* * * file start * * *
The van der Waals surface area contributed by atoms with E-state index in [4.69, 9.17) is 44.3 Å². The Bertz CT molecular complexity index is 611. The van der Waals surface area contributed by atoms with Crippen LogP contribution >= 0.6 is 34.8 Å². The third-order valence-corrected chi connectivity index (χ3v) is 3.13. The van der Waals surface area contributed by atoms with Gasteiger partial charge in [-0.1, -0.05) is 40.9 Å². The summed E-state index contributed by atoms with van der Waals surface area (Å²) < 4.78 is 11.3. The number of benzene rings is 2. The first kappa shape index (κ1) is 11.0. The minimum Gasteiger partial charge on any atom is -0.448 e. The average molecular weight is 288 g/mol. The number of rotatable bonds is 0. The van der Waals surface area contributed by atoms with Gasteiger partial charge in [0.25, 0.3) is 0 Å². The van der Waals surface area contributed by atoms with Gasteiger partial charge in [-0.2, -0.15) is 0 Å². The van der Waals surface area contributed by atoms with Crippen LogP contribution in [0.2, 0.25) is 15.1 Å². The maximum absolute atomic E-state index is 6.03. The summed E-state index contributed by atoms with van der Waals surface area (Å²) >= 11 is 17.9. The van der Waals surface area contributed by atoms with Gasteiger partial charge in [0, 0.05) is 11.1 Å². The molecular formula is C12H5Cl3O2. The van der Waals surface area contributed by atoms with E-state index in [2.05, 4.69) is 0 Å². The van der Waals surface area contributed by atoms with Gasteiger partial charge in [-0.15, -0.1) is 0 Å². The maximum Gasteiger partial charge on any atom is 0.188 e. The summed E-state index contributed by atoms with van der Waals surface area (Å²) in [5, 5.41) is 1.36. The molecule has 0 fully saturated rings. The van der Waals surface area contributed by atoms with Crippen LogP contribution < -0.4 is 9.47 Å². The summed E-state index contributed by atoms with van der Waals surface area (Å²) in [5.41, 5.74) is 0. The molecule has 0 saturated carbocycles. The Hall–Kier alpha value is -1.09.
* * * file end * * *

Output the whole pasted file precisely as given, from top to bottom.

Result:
The van der Waals surface area contributed by atoms with E-state index in [4.69, 9.17) is 44.3 Å². The Bertz CT molecular complexity index is 611. The van der Waals surface area contributed by atoms with Crippen LogP contribution >= 0.6 is 34.8 Å². The third-order valence-corrected chi connectivity index (χ3v) is 3.13. The van der Waals surface area contributed by atoms with Gasteiger partial charge in [-0.1, -0.05) is 40.9 Å². The summed E-state index contributed by atoms with van der Waals surface area (Å²) < 4.78 is 11.3. The number of benzene rings is 2. The first kappa shape index (κ1) is 11.0. The minimum Gasteiger partial charge on any atom is -0.448 e. The average molecular weight is 288 g/mol. The number of rotatable bonds is 0. The van der Waals surface area contributed by atoms with Gasteiger partial charge in [0.25, 0.3) is 0 Å². The van der Waals surface area contributed by atoms with Gasteiger partial charge in [-0.2, -0.15) is 0 Å². The van der Waals surface area contributed by atoms with Crippen LogP contribution in [0.2, 0.25) is 15.1 Å². The maximum absolute atomic E-state index is 6.03. The summed E-state index contributed by atoms with van der Waals surface area (Å²) >= 11 is 17.9. The van der Waals surface area contributed by atoms with Gasteiger partial charge in [0, 0.05) is 11.1 Å². The molecular formula is C12H5Cl3O2. The van der Waals surface area contributed by atoms with E-state index in [2.05, 4.69) is 0 Å². The van der Waals surface area contributed by atoms with Gasteiger partial charge in [-0.15, -0.1) is 0 Å². The maximum Gasteiger partial charge on any atom is 0.188 e. The summed E-state index contributed by atoms with van der Waals surface area (Å²) in [5, 5.41) is 1.36. The molecule has 0 fully saturated rings. The van der Waals surface area contributed by atoms with Crippen LogP contribution < -0.4 is 9.47 Å². The summed E-state index contributed by atoms with van der Waals surface area (Å²) in [5.41, 5.74) is 0. The molecule has 0 saturated carbocycles. The Hall–Kier alpha value is -1.09.